Sun, Sep 30, 2007 - Page 6 News List

Cleric killed in Syria, gunman caught

RECRUITER The Muslim cleric was shot after Friday prayers for his `nationalist positions,' his aides said. The aides captured the assassin and turned him over to the authorities

AP , DAMASCUS

A Sunni Muslim cleric who in the past has been suspected of recruiting militants to fight in Iraq was shot dead as he left a mosque after prayers on Friday in the northern city of Aleppo, aides said.

Mohammed Gul Aghassi, 34, was instantly killed by a gunman who pumped five bullets into his body as he left the Imam Mosque where he regularly preaches after the noon prayers.

The aide, Ahmed Sadeq, said he pursued the gunman and captured him, handing him over to authorities.

Sadeq accused "terrorists" of killing Aghassi for his "nationalist positions." He did not elaborate.

Sheik Samir Mohammed Ghazal Abu Khashbeh, another aide to the slain cleric, said the gunman fled in a waiting pickup truck and he was chased and arrested along with the driver.

He said two worshippers who happened to be nearby were shot and wounded, one in the leg and one in the pelvis.

Abu Khashbeh said the attacker told him he shot the cleric "because he [Aghassi] was an agent of the Americans."

"The one who carried out the assassination was a prisoner of the American forces in Iraq and has been released some time ago. He is known to us," he said.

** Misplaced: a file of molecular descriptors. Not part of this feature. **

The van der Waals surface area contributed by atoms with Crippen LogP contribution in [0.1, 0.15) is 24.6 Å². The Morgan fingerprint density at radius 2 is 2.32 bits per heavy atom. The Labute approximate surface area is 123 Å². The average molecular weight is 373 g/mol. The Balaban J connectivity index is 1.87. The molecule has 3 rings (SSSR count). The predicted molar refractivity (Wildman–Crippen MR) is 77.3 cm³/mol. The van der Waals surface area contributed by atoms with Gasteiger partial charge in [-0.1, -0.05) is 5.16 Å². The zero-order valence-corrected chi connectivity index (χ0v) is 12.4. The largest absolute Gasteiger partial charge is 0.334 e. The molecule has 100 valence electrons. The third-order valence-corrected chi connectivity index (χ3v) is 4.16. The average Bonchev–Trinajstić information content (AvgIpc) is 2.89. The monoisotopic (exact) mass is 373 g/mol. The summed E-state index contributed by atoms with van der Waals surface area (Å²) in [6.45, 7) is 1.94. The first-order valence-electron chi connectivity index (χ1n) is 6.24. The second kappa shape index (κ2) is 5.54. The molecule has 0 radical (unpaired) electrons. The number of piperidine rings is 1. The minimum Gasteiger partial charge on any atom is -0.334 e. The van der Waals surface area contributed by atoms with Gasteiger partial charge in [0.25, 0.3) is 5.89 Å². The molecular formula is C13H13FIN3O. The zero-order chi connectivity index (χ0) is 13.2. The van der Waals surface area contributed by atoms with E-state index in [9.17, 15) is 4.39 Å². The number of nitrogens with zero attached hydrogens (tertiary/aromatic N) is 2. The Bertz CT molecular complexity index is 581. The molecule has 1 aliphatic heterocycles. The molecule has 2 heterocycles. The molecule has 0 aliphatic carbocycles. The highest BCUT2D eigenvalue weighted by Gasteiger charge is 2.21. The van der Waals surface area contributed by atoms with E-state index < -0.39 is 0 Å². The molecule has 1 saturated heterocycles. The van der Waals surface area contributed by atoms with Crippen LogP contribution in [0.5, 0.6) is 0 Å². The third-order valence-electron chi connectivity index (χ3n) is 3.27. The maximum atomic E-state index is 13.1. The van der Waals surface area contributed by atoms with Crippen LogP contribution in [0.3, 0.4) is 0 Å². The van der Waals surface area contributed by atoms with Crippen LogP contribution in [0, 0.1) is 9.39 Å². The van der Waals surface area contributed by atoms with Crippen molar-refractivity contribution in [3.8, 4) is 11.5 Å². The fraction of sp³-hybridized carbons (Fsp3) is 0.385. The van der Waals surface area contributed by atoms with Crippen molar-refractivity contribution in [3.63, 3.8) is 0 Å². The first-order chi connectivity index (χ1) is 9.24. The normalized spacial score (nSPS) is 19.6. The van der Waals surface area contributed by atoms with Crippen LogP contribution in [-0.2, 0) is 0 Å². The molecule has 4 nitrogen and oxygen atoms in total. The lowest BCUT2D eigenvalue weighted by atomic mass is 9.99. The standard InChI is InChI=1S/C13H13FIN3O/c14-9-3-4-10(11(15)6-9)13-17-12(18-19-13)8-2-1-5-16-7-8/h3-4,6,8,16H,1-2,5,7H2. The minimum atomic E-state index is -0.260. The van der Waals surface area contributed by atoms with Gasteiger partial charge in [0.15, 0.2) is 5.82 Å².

Such attacks are uncommon in Syria, a country where security is generally tight. But Syrian security forces have occasionally clashed with Islamic militants.

Aghassi, also known as Abu al-Qaqa, headed a theology school in Aleppo, Syria's second-largest city.

Western media in 2005 cited interviews with Sunni insurgents saying that he was a prominent figure in recruiting Arab fighters and helping funnel them into Iraq to fight US and Iraqi troops. Some of the insurgents in the reports raised suspicions he was also informing Syrian security about their movements.

Aghassi denied any links to networks taking insurgents into Iraq.

In June of last year, Syrian anti-terrorism police fought Islamic militants near the Defense Ministry on Friday in a gunbattle that killed five people and wounded four.

Among the evidence recovered from the bodies of the fighters were CD-ROMs of Aghassi's speeches but the cleric denied that he had any links to the group of extremists.

Syria has been accused by the US of not doing enough to stem the flow of militants across its desert border into Iraq.

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